Pregnancy and birth

Can melatonin protect the newborn brain after infection and lack of oxygen?

Wellbeing of Women has invested £255,325 into Professor Nikki Robertson’s research on whether a naturally occurring hormone can protect a baby’s brain that is at risk for life-long injury

Back to projects

While most babies are born safely, complications around the time of birth can lead to some not receiving enough oxygen and being exposed to infection. This tragically increases the likelihood of the baby dying or developing a brain injury, which can lead to severe disabilities in childhood such as cerebral palsy (CP) and learning, memory and language problems.

Lack of oxygen around birth affects 1-3 babies per 1000 live births in Western Europe, North America and Australia. In low-to-middle-income countries (LMIC), it affects babies 10 times more frequently.

Current treatment in high-resource settings is therapeutic hypothermia, which involves a newborn’s temperature being reduced by 3 degrees to 33°- 34°C for three days in an effort to slow down and/or prevent processes that cause brain damage. The baby is cooled with a special mattress while receiving intensive care support. However, even with cooling treatment, sadly 20% of affected newborns develop cerebral palsy and more than half have learning and memory problems in childhood.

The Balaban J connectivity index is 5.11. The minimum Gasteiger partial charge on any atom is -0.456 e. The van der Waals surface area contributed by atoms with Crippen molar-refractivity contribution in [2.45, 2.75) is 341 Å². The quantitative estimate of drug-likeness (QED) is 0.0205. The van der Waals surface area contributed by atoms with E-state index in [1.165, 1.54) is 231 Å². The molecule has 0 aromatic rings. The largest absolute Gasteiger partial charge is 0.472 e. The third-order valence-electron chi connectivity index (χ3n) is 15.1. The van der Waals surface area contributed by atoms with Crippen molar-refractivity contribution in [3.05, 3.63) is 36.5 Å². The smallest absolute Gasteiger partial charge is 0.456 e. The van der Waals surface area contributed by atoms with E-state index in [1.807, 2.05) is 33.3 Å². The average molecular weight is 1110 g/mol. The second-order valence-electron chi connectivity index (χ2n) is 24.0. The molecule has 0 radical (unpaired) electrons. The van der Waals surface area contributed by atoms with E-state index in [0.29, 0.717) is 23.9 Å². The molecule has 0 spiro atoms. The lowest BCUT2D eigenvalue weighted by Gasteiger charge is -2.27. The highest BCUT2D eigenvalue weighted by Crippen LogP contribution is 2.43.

For babies exposed to both infection and a lack of oxygen, the current cooling treatment is not as effective and the need for special equipment makes it less affordable in developing countries with more limited resources.

Melatonin, a naturally occurring hormone that has both anti-inflammatory and brain-protective properties, could be a realistic alternative. It has a low risk of side effects, no cold storage requirements and is easily administered. This makes it ideal for use promptly after birth in lower-resource settings and during transport.

Wellbeing of Women researcher Professor Nikki Robertson, from University College London, and her team will evaluate the safety and effectiveness of melatonin for protecting babies’ brains. If Professor Robertson and her team find that melatonin helps newborn babies who lacked oxygen and were exposed to infection at birth, it could be used as an alternative or in addition to current treatments, helping to protect babies everywhere.

The next step would be to move to clinical trials in babies in high-resource settings, with melatonin as an additional therapy to cooling or melatonin alone in LMIC.

Back to top